The example server will run until it is shut down by closing it somehow. That ain't the best way of doing it, another better way is to call the RpcMgmtStopServerListening function. But how would you call it? You could add another function in the interface (perhaps named Shutdown?) that will call RpcMgmtStopServerListening or you could create another thread in the server before calling RpcServerListen that will call RpcMgmtStopServerListening after a minute or so. More on this in another article.

Conclusion

This is only the entry door to the world of RPC and client/server applications. If you step through and read my other (future) articles on this matter, you'll be fully prepared for the world at hand.

This was my first ever article on CodeProject, I hope you enjoyed reading it as much as I enjoyed writing it.

References

Revision history 

  • 2012-12-22:
    • Finally updated to work with Visual Studio 2010 and fixed security callback.
  • 2003-08-25:
    • Updated demo and source.  
    • Changed from Named Pipe to TCP/IP (suggestion by Hector Santos).  
  • 2003-08-23:
    • Original article.

License

This article, along with any associated source code and files, is licensed under The Code Project Open License (CPOL)

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About the Author

Anders Dalvander
Software Developer (Senior) Umetrics
Sweden Sweden
No Biography provided

Comments and Discussions

 
GeneralSamples PinmemberDzmitry Lahoda10-Sep-14 2:35 
QuestionGreat job with this! PinmemberJim Crafton14-Nov-13 10:28 
GeneralMy vote of 5 PinmemberMember 1035953024-Oct-13 23:33 
QuestionRuntime reported exception 3221225477 Pinmembernaresh_pallam15-May-13 0:31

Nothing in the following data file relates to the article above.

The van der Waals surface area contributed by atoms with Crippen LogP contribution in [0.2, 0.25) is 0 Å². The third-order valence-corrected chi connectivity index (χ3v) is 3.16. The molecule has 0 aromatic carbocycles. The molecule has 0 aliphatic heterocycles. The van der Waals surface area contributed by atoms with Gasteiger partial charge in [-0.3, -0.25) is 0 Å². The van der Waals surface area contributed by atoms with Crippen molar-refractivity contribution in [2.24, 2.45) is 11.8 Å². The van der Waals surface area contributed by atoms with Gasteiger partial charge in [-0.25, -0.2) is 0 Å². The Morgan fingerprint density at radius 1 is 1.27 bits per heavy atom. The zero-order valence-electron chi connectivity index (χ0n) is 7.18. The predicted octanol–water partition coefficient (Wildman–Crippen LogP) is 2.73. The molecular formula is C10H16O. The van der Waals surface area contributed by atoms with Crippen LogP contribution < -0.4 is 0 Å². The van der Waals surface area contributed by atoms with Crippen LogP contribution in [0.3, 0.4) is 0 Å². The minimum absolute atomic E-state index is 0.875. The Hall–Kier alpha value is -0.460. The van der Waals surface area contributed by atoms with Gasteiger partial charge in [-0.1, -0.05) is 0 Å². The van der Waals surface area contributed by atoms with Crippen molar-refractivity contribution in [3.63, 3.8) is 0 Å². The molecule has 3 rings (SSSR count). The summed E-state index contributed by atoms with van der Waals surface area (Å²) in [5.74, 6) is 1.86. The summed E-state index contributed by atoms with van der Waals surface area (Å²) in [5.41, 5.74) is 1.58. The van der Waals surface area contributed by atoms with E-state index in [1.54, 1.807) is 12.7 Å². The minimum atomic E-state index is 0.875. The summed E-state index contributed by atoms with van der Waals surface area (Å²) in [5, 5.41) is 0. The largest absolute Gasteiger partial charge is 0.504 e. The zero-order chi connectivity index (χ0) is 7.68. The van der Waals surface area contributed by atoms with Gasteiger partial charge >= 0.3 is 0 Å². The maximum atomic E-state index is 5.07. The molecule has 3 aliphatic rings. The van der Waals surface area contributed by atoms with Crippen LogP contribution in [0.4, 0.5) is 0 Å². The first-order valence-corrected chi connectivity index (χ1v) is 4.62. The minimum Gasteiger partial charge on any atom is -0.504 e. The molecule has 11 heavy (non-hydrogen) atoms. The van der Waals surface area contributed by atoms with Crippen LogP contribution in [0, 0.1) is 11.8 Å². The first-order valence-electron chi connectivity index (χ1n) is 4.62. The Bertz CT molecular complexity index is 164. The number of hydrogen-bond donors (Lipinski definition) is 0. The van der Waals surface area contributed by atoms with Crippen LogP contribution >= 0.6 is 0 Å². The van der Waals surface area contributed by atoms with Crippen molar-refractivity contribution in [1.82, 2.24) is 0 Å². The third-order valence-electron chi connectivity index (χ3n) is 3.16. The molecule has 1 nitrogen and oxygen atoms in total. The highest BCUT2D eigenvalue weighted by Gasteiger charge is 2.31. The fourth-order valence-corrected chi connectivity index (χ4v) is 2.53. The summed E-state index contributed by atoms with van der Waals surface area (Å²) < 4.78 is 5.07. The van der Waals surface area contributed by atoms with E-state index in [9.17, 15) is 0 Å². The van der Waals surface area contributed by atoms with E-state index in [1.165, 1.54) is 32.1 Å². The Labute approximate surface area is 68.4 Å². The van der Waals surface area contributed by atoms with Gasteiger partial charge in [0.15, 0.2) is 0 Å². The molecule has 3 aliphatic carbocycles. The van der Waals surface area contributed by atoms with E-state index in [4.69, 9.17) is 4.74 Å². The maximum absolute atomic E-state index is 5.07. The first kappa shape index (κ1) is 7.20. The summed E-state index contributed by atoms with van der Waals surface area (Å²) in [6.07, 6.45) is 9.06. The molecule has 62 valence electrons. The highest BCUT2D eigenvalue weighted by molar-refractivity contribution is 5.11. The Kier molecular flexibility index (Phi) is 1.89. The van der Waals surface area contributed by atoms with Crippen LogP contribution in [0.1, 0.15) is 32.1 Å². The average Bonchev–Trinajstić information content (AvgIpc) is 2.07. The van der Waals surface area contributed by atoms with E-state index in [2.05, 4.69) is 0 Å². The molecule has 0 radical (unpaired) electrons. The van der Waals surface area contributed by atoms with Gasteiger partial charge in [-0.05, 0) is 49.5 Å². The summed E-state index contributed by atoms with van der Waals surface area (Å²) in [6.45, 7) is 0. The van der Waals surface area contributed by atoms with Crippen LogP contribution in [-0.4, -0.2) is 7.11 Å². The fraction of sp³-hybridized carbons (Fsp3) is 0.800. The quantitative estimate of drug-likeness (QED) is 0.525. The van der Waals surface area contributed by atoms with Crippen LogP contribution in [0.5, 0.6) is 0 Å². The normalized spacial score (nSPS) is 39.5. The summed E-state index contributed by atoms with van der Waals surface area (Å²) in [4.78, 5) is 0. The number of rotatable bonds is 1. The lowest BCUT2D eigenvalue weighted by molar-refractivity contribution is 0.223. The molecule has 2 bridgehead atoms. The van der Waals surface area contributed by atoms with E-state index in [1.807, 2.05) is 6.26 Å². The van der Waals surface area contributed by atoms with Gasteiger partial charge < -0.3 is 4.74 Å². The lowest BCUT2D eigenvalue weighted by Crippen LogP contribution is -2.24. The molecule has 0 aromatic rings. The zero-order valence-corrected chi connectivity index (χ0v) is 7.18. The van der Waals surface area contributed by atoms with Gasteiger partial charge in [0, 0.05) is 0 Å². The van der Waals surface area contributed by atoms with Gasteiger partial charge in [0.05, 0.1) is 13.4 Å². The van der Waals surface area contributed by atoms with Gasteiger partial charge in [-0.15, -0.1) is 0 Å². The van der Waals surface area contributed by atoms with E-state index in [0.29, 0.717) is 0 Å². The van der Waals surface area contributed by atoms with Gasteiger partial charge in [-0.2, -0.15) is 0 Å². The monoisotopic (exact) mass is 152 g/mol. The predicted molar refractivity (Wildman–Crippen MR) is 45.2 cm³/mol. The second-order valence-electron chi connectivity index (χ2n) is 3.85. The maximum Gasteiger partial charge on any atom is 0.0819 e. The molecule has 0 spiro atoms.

AnswerRe: Runtime reported exception 3221225477 PinmemberAnders Dalvander15-May-13 1:30 
GeneralRe: Runtime reported exception 3221225477 PinmemberNaresh Munagala20-May-13 4:20 
GeneralRe: Runtime reported exception 3221225477 [modified] PinmemberDzmitry Lahoda5-Aug-13 4:22 
QuestionTODO: update this article :) Pinmemberxman91121-Dec-12 10:30 
AnswerRe: TODO: update this article :) PinmemberAnders Dalvander22-Dec-12 7:30 
QuestionRPC client in C# Pinmemberheuj15-Jun-12 2:52 
AnswerRe: RPC client in C# PinmemberAnders Dalvander17-Jun-12 21:13 
QuestionWhat was the answer for runtime exception 5? Pinmembersnowlee37-May-12 19:58 
I also got Runtime reported exception 5 when i run server and client. There is the same question for this. But, the answer is unclear. Could you let me know what was the answer? Thanks.
AnswerRe: What was the answer for runtime exception 5? PinmemberAnders Dalvander7-May-12 21:51 
GeneralRe: What was the answer for runtime exception 5? Pinmembersnowlee38-May-12 6:05 
GeneralRe: What was the answer for runtime exception 5? PinmemberMember 951315215-Oct-12 0:14 
GeneralMy vote of 5 Pinmemberalbertcorleone12-Apr-12 15:55 
Questioncan not find the .h file!?? PinmemberWeeCode7-Nov-11 16:28 
AnswerRe: can not find the .h file!?? PinmemberAnders Dalvander7-Nov-11 22:06 
GeneralRe: can not find the .h file!?? PinmemberWeeCode13-Nov-11 16:04 
QuestionUsing ncalrpc protocal in windows 7/Vista Pinmemberamilamad14-Oct-11 23:23 
GeneralMy vote of 4 PinmemberVEMS12-Sep-11 3:21 
SuggestionGetting error when linking in command prompt Pinmemberselvamellumalai4-Aug-11 2:28 
GeneralRe: Getting error when linking in command prompt Pinmemberselvamellumalai4-Aug-11 2:37 
SuggestionRe: Getting error when linking in command prompt Pinmembergeorgethomas_v9-May-12 19:40 
GeneralRe: Getting error when linking in command prompt Pinmembergggggtz1-Jul-14 17:25